3. Netbooks are about performance, so get rid of Aero and other graphical marvels. In the long run you will be happier due to the extended battery life.

4. Free up screen space by installing practical apps, like Chrome for browsing. Unlike Firefox it is not menu heavy, therefore you get more viewing space. You should also auto-hide the taskbar to gain a few more pixels. In this manner, try choosing software that will consume less screen space in terms of menus and sidebars and so on.

5. Squeezing your battery to last longer is always a running battle and one thing that can help you is MSCONFIG. Using this, turn off any processes and services that you don’t need. Do this with caution; just because you do not know what a process does, that does not mean that you should turn it off. Look online for guides on how to do this.

6. If you do have the budget, consider some hardware upgrades like memory and efficient hard disks. The memory will help Windows and the HD will use less power.

A Brief History of Netbooks

The first version of the netBook (also known as mini-notebooks) for general computing applications and for accessing web applications first appeared in 2007. These “primitive” models lacked many of the features of today. They had smaller screens and did not even have an optical drive. Nevertheless their potential was immediately recognized by the masses and lapped up.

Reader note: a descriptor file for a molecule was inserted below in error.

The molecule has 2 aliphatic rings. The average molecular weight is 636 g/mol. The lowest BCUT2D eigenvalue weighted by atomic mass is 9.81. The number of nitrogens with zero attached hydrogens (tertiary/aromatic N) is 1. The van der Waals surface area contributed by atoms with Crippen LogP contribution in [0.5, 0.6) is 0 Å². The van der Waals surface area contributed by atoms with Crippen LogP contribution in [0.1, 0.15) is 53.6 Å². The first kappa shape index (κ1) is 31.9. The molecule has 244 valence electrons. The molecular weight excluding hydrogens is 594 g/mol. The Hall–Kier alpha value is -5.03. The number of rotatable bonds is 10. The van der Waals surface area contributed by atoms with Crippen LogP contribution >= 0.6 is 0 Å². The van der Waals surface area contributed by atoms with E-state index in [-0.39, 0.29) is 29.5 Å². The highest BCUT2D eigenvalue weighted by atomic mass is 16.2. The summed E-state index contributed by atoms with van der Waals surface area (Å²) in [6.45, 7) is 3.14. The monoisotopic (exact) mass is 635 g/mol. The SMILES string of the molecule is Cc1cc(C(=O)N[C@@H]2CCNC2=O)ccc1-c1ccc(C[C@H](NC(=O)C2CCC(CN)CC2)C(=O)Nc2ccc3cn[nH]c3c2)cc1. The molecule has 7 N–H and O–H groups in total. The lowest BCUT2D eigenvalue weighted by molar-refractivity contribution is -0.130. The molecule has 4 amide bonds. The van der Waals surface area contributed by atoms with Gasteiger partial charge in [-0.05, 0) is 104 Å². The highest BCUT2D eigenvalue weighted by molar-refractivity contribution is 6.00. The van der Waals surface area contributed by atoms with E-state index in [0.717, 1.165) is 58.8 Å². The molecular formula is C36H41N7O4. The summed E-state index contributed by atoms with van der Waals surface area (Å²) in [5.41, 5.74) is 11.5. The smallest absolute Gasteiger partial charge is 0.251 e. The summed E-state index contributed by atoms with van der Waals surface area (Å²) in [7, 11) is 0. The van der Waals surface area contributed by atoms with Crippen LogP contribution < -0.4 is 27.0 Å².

The predecessor of the netBook can be traced back to 1991 when the Psion-3 was released. The key factor that sets this particular model apart is that it included a dial-up modem. Since then, we have had the Toshiba Libretto 20, Casio Cassiopeia, Psion netBook, HP Jornada, OQO Model 01, Sony VAIO X505 and finally, the netBook that has really kicked off the phenomenon in 2007, the Asus Eee PC 701.

The reason for the netBook’s popularity is simple. The reliance that people now have on the internet is great which means that people need to have access or to be plugged in to the World Wide Web wherever they are. With the advent of Wi-Fi and free internet access points popping up everywhere, it became normal for people to purchase laptops and carry them to whatever location they travelled to. Yet the problem of weight was a pressing one and this is where the netBook has won hands down.

The netBook’s primary function is to be a device that provides access to the internet. Although mobile phones and handheld devices like the iPod Touch provide the same function, the netBook with a larger screen, QWERTY keyboard and now with an optical drive is a clear winner for anyone who needs to be in touch with the world without being hampered by the limits of a tiny device.